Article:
The sun was bearing down and the bottles started exploding, firing bottle caps, glass and beer everywhere.
The landlord moved the beers into his shady van to keep them out of the sun, but when he came back later to grab some tools, three of the beers exploded in quick succession, showering him in beer and broken glass.
As Oscar mentioned earlier, aside from the countless faulty, broken and sometimes non-existent appliances in the house, the property was disgusting (and the mop bucket was in no state to help out). This was in spite of the contractually-agreed-upon professional cleaning that should have taken place before the group moved in.
The landlord eventually agreed to get a cleaner, whom he took to the house and told he’d return after two hours so they could move onto the next property.
The cleaning lady objected, saying that the place needed at least eight hours of work and that she’d need a colleague to help her too.
Following a call with her boss, the landlord finally compromised and let her work there for six hours.
The cleaners worked their socks off.
When we told them that our combined rent was £2,275 per month, and that this was how the property was when we moved in, they were horrified.
They said they’d cleaned lots of student houses, but that this was the worst they’d ever seen.
Deciding to stay in the house of horrors
As this point, you may be asking yourself, “Why the hell did Oscar and his friends not move out as soon as they possibly could?” Well, it turns out that there are a couple of pretty good reasons for staying put.
Firstly, we have a lot of international students in our house. If we moved, they’d have to pay for storage for their possessions over the summer holidays, as well someone to move their stuff to and from the storage unit.
Moving really is a pain and very inconvenient for them.
Secondly, and thankfully, the old landlord has now retired and his son has taken over. Since the handover, there’s been a huge improvement all round.
He’s much better. We’ve had double glazing and a dishwasher installed, and he even mounted our TV on the wall after we asked.
All of the maintenance stuff we ask about usually gets done in a few days, and recently when our washing machine broke, he bought a brand new one rather than getting a second hand model.
Although the new landlord seems to have turned over a new leaf, Oscar admits it’s understandable how someone letting a house to students can sometimes let things fall into disrepair.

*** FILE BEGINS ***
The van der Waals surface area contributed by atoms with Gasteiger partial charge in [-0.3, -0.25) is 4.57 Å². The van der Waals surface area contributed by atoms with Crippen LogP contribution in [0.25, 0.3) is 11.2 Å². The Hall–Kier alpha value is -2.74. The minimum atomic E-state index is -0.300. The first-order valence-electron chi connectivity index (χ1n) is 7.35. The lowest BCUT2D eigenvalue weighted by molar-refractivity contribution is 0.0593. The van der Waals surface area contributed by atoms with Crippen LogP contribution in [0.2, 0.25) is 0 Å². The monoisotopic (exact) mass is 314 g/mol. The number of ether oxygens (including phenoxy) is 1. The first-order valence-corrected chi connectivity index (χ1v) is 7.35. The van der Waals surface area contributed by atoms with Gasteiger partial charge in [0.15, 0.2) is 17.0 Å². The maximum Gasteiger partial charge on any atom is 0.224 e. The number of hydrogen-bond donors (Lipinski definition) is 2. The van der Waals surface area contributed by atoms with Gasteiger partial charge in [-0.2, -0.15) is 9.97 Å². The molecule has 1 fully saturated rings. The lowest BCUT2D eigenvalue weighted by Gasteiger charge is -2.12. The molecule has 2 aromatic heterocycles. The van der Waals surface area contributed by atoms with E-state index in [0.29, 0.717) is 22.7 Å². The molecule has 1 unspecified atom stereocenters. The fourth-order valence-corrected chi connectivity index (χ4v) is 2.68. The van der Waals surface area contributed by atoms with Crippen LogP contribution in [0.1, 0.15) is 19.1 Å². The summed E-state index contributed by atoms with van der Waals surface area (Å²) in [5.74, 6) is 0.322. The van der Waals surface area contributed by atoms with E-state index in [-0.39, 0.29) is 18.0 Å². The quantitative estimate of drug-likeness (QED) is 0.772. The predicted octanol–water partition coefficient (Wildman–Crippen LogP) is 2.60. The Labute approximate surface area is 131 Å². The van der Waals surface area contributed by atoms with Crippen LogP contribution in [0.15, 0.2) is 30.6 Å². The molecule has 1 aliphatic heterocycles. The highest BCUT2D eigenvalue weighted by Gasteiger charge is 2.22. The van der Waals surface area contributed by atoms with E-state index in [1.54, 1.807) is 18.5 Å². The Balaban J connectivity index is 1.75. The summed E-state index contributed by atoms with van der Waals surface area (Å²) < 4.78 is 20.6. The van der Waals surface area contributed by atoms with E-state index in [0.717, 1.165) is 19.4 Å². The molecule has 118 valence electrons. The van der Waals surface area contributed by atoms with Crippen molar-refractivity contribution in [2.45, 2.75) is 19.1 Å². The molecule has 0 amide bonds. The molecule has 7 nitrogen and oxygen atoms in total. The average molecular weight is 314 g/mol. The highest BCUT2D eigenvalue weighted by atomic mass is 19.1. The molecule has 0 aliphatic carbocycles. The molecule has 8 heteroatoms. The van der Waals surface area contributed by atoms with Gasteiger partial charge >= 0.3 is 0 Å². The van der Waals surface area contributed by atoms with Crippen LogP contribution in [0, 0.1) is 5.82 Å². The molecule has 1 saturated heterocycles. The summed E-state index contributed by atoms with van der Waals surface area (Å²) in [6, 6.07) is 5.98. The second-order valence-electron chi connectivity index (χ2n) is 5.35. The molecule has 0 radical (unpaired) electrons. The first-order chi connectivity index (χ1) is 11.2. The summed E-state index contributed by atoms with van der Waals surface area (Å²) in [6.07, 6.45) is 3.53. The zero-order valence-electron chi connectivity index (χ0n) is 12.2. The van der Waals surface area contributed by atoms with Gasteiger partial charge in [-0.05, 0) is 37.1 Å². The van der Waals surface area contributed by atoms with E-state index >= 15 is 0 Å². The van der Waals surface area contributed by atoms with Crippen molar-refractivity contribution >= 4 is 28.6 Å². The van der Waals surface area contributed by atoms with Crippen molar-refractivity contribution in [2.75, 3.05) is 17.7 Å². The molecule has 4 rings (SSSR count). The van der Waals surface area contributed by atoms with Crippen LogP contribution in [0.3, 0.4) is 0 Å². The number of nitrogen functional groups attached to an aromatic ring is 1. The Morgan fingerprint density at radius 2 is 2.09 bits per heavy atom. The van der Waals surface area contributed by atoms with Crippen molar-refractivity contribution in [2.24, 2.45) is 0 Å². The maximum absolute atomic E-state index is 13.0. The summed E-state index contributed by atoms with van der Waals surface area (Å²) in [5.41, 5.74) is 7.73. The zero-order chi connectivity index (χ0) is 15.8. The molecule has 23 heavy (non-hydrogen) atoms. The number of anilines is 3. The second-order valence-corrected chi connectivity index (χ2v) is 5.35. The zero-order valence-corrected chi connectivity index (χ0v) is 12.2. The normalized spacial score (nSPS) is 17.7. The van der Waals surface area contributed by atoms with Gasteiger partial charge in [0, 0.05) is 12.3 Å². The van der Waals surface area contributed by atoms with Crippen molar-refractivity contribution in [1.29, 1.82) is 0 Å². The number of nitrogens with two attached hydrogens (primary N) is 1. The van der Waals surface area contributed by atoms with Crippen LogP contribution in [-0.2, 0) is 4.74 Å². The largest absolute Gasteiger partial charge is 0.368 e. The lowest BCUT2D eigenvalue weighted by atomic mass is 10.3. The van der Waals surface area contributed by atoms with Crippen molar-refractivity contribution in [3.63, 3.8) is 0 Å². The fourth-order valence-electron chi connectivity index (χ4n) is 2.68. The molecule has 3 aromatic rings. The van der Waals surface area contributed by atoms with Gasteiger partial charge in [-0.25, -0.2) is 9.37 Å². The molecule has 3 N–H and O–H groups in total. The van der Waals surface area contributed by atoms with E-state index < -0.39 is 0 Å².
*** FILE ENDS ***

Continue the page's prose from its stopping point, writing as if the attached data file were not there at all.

Perhaps student landlords get disillusioned with their properties after they’re trashed year in, year out.
We’ve been trying to show him we’re good tenants who want to respect his property, and as a result I think he’s returning that respect.
What to do if you have issues with your student house
As of March 2019, you can now sue your landlord if they fail to deal with issues including damp, poor ventilation and problems with the property’s water supply.
But ideally it shouldn’t have to come to that. Before you sign on the dotted line, check out our list of things to look for in a tenancy agreement – and before that still, you should use our guide to viewing student accommodation to make sure you spot any and all issues in a potential house.
What’s more, on the days you move in and out, use your phone to take photos of everything. This is the number one way to get your full deposit back, as you have a tonne of evidence in case the landlord tries to pin some damage on you.
Should problems arise while you’re living in the house, remember you have rights as a tenant – including that the landlord must carry out major repairs and, in some cases, deal with pests too. Check out our guide for more details.
Oscar’s story comes as we’ve published the results of our 2019 National Student Accommodation Survey. Here’s what Jake Butler, our Student Money Expert, had to say:
Too many people – including students – seem to believe that poor living conditions are just a part of student life.
Our investigation confirms how students are being unfairly treated as if they’re second-class citizens, expected to put up with dire conditions throughout their studies.
It’s even more outrageous considering rent swallows up the entire Maintenance Loan for many students, piling on the added stress of having to make ends meet while living in squalor.
Whilst the laws around renting are constantly improving, there needs to be a much easier way for students to report and resolve problems with their accommodation.
Jake Butler, Student Money Expert at Save the Student
For the full selection of pictures from Oscar’s house from hell, including a false widow spider by one of the windows, check out this thread.
Got your own student housing horror story? Get in touch – we’d love to help you expose it!